• Red/Green/Blue Focus Assist, Peaking and Zoom: B&W Background is available.
  • De-log 3DLUT & User 3DLUT upload: G7&T7 provides 30nos De-log 3DLUTS, including S-log2/3, V-log, Clog 1/2/3, Log-C, J-log1, RedLog, BMD, FujiFilm, GoPro, DJI etc to convert log mode to REC709 for all major cameras; User creative 3DLUT cube or calibration 3DLUT cube can be uploaded to G7&T7 by SD card. Max 16nos user 3DLUT
  • HDR Function: Supports HLG/PQ HDR video display for field anad production.
  • 2ch Audio Meters and Speaker are available.
  • Scale: Variable image re-size function is a plus.


Just for the fun of it, I played with the OSEE G7 on three separate – and very different – cameras. First of was my day-to-day workhorse for out and about stuff on the go, a Panasonic WFX1 camcorder connected to the G7 via mini-HDMI. It worked like a charm, but I wouldn’t have liked to be using it without a tripod, in this case I used a Joby.

Read our review of the Panasonic WFX1 here.

On a Panasonic WFX1

One thing I did have to do was reduce the volume output of the G7 as even with the internal mic of the WFX1 turned off and the audio set to line in (with no external mic added), there was noticeable feedback from the G7’s speaker.

This leads me to another small point. In the carry case supplied with the OSEE G7 is a 4 page fold out Quick Start guide, but nowhere in their could I find the way to lower the volume of the G7s output.

Because of this, I highly recommend you go online and download the 77 page PDF full manual for the G7. (To change the volume level, you hold the joystick to the left for 3 seconds to bring up the Settings menu by the way).

And this is the key to understanding the operation of the G7. It is all in this joystick usage, and in some cases, holding it in position for a few seconds.

The second camera I tried it was my Panasonic HC-X1 “run-n-gun” / docco camcorder on a Miller tripod. This I took outside in bright sunlight and even without the sun hood, I could read and see the G7’s screen clearly. (Read our review of the Panasonic HC-X1 here)

Mounted to a Panasonic HC-X1

For the 3rd camera, some might suggest this was a bit silly, but in truth, it was probably my favourite test; I used a Sony RX0 Mk II and the benefits were immediately obvious, and I refer you back to the opening words of this review.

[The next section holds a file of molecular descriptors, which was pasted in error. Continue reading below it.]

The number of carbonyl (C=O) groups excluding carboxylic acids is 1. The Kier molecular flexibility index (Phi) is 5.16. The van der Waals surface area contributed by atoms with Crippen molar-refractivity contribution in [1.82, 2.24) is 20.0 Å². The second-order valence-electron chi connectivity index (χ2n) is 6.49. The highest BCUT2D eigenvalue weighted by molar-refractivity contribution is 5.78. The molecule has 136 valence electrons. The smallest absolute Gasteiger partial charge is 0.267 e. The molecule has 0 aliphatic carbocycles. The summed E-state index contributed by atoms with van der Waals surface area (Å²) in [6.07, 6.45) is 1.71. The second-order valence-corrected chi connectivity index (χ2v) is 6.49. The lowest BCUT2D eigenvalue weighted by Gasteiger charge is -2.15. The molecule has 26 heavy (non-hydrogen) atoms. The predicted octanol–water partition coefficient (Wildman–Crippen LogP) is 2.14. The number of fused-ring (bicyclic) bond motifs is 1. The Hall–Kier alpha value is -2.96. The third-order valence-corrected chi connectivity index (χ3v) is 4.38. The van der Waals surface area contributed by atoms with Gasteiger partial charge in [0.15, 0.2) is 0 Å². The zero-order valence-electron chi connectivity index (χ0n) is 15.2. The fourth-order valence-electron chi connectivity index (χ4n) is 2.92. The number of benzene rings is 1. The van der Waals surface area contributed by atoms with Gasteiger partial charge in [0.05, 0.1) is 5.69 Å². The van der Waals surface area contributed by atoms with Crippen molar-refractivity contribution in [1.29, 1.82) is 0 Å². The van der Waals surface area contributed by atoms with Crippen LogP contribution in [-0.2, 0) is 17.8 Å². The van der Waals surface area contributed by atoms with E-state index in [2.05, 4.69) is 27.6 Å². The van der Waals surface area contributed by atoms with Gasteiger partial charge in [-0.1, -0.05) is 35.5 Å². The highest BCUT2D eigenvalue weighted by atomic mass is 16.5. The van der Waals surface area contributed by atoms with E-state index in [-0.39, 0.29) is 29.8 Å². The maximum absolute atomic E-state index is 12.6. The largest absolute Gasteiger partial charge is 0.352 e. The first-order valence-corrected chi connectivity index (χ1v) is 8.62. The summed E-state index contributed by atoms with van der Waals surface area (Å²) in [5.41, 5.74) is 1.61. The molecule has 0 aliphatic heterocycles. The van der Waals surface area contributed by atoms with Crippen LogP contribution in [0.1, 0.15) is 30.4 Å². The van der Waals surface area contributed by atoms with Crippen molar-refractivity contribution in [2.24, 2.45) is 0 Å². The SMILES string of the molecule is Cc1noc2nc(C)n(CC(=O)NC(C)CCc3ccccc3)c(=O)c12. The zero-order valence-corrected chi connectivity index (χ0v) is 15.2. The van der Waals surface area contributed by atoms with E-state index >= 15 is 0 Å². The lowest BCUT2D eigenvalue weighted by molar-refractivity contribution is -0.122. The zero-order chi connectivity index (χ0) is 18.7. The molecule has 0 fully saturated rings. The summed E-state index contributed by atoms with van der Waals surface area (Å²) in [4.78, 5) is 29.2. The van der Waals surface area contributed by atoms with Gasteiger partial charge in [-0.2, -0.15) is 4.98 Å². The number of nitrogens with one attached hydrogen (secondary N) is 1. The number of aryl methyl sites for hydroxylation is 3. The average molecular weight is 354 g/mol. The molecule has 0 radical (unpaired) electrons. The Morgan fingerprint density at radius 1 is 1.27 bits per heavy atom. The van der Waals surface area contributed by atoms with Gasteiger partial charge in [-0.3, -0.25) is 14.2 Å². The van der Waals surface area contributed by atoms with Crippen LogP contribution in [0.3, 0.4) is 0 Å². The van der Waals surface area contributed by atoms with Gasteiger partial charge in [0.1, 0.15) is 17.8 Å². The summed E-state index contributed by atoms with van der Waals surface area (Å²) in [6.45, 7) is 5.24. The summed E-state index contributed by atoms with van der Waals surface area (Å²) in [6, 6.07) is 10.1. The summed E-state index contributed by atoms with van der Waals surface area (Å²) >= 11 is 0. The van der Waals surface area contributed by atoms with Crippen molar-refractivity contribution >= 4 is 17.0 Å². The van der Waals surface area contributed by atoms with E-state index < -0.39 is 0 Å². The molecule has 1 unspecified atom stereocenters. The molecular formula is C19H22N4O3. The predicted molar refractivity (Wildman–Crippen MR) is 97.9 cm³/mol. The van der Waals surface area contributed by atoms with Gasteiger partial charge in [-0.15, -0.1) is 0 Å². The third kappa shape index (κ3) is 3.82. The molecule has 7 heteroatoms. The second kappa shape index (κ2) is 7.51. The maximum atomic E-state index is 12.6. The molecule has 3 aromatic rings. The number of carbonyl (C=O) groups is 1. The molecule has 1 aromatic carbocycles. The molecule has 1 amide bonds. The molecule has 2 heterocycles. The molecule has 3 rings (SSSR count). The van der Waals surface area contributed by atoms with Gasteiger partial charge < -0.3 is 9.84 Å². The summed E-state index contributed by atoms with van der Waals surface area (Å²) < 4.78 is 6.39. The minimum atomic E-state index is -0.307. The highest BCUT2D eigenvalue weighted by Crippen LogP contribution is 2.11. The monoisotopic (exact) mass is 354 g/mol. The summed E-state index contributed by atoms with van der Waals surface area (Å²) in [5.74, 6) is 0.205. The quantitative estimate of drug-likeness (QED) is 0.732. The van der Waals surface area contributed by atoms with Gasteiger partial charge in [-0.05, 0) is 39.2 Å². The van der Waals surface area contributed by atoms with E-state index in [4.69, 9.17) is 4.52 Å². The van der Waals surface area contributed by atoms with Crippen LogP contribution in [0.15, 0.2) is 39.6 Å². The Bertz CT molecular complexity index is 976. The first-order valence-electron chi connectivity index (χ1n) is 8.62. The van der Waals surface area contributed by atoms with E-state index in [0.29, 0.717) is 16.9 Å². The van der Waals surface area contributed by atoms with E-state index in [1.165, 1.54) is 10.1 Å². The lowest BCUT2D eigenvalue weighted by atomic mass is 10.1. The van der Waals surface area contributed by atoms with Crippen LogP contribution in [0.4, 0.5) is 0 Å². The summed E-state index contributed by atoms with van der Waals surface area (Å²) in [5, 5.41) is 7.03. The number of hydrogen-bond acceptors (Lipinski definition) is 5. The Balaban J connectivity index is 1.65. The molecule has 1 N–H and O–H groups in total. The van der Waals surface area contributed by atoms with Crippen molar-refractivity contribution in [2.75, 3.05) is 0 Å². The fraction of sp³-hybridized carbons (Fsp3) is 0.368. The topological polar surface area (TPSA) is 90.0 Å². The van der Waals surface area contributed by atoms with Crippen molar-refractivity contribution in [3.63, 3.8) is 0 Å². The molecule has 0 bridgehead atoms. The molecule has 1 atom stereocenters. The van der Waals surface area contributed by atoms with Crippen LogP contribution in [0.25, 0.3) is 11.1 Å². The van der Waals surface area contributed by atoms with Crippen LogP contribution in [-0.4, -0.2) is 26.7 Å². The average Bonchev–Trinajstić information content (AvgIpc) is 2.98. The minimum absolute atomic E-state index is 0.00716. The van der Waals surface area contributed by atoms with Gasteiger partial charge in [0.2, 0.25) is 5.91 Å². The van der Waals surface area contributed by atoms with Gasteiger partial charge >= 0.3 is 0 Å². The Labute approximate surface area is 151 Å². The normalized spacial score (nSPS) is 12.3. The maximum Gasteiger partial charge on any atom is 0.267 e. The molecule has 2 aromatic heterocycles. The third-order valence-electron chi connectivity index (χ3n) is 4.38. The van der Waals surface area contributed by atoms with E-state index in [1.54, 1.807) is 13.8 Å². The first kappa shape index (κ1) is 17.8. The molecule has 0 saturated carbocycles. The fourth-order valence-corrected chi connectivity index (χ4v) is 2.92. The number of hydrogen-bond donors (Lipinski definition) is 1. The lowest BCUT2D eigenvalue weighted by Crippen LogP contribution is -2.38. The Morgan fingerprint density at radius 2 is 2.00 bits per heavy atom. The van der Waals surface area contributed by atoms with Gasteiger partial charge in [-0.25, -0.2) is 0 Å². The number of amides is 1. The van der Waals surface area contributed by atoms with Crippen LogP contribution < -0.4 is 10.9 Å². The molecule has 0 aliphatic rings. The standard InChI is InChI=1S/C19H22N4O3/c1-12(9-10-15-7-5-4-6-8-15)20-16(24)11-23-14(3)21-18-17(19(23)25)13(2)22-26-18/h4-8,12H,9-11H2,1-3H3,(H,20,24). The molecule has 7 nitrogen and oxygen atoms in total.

Married to a Sony RX0 MK II

I love the RX0 series from Sony, with the Mk II being the latest of course (review here). But the one thing I do not like about it is the menu system, primarily because on-screen it is so damn small and hard to read!

Even when a smartphone is connected via wi-fi, unless you have a large screen smartphone or tablet, it is still a little hard on my eyeballs, but on the G7 it was brilliant! Sure, you are not going to cart a G7 around with you everywhere just for using on a Sony RX0 Mk whatever, or even a GoPro or DJI Action Cam say, but by crikey it is handy when setting the camera up or learning its functions.

Read our review of the SOny RX0 MK II here.

But back to the G7.

Once you have worked out the nuances of the joystick / menu system, the G7 is easy to work with and set up the way you want it. There is a pile of tools available that can be placed on screen for quick access including histograms, zebra, waveform, focus assist and peaking, and you can quickly add up to 8 custom scenes with various settings depending on your requirements. An image on screen can zoom to 2x or 4x and can be panned in all directions.

The OSEE G7 comes with …

The monitor comes with anamorphic de-squeeze too with multiple options, such as 1.33, 1.5 and 1.66.

For fans of LUTs, there are built in files supporting general LUTs for ARRI, RED, Sony, Panasonic, Canon Blackmagic and Panavision, custom 3DF LUTs and you can add three more of your own from an SD card.


At USD$1050, this OSEE G7 is very good value for the functionality you get. If you don’t need the SDI option, there is a less expensive model the T7 or a smaller T5 for dSLR enthusiasts.

The attractive price might bely the fact these are designed for professional users. But make no bones; this IS a professional unit. You can get more information from You can buy product from or email to Osee:


2 Trackbacks / Pingbacks

  1. Review: Fujifilm X-A7 Mirrorless -
  2. Tutorial: Setting up an ATEN CAMLIVE PRO For Live Streaming in Facebook Live - Australian Videocamera

What do you think about this article? Feel free to comment! (Its anonymous)

This site uses Akismet to reduce spam. Learn how your comment data is processed.